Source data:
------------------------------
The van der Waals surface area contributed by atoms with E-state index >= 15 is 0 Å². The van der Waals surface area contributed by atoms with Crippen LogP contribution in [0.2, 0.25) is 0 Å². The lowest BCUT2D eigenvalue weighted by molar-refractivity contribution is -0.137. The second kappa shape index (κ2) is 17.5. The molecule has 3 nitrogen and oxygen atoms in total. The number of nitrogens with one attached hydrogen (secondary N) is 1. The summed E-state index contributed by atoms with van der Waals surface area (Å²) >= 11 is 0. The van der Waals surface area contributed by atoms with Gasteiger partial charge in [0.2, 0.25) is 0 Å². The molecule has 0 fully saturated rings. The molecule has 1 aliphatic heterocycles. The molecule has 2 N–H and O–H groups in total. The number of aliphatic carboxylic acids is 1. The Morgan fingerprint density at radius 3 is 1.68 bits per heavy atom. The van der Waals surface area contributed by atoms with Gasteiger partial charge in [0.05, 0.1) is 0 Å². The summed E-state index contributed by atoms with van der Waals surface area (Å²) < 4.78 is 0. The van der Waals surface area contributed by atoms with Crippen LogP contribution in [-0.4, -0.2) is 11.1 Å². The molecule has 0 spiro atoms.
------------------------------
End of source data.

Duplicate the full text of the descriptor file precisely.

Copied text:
The van der Waals surface area contributed by atoms with E-state index >= 15 is 0 Å². The van der Waals surface area contributed by atoms with Crippen LogP contribution in [0.2, 0.25) is 0 Å². The lowest BCUT2D eigenvalue weighted by molar-refractivity contribution is -0.137. The second kappa shape index (κ2) is 17.5. The molecule has 3 nitrogen and oxygen atoms in total. The number of nitrogens with one attached hydrogen (secondary N) is 1. The summed E-state index contributed by atoms with van der Waals surface area (Å²) >= 11 is 0. The van der Waals surface area contributed by atoms with Gasteiger partial charge in [0.2, 0.25) is 0 Å². The molecule has 0 fully saturated rings. The molecule has 1 aliphatic heterocycles. The molecule has 2 N–H and O–H groups in total. The number of aliphatic carboxylic acids is 1. The Morgan fingerprint density at radius 3 is 1.68 bits per heavy atom. The van der Waals surface area contributed by atoms with Gasteiger partial charge in [0.05, 0.1) is 0 Å². The summed E-state index contributed by atoms with van der Waals surface area (Å²) < 4.78 is 0. The van der Waals surface area contributed by atoms with Crippen LogP contribution in [-0.4, -0.2) is 11.1 Å². The molecule has 0 spiro atoms.